Over Spring Break while visiting my home town of Columbia, Maryland, I visited someplace  I had never experienced in my twenty plus years of residence: the Columbia Archives. As a student of history, former resident, and Graduate Assistant in an archives on Loyola University Chicago’s campus, I am embarrassed  to admit that I had no idea that the Columbia Archives existed, let alone the valuable collections they house in their repository. My visit happened as a consequence of a project I am working on this semester with both the Columbia Archives and an organization called Preservation Maryland, a preservation organization that works to advocate for the policies required to make the historic preservation of historical places possible as well as perform direct engagement with audiences concerning the importance of their work and the sites they endeavor to save. This semester I have supported the creation of a history tour narrating the founding and impact of Columbia, Maryland, a planned city of over 100,000 that sits between Baltimore and Washington, D.C. Developed by James Rouse in the 1960s, the vision for Columbia was for it to serve as an example of religious, economic, and racial tolerance to the rest of the country.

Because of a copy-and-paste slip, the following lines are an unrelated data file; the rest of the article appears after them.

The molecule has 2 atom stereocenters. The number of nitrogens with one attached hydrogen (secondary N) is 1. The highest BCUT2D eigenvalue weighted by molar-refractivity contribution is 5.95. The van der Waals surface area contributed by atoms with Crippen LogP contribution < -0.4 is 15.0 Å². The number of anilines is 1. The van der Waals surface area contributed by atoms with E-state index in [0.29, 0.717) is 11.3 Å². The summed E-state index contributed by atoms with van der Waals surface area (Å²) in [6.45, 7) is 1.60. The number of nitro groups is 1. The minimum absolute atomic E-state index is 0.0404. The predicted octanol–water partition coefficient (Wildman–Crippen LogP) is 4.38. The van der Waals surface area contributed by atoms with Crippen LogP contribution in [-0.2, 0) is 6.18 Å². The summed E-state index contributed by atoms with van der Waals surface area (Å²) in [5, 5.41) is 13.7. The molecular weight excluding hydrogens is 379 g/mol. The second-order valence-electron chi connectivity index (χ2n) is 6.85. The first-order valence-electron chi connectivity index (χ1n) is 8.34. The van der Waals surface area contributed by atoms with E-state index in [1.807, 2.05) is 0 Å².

As I began the process of researching the history of Columbia’s founding, I crossed paths with Jeannette Lichtenwalner, the Assistant Archivist and Director of Digital Initiatives at the Columbia Archives. As the Assistant Archivist, Jeannette aids researchers that come into the archives and directs them to materials of interest; however, her role as the Director of Digital Initiatives occupies a good amount of her time. At the moment, the Columbia Archives has no digitized collections on their website. Jeannette, with the help of a bare bones staff of herself, the archivist, the director, and some volunteers are tasked with formulating strategies to pick which collections should be digitized, acquire funding to hire someone to upload the materials and buy the expensive equipment needed, and decide what format the digitization project will take. Basically, they have to start from scratch.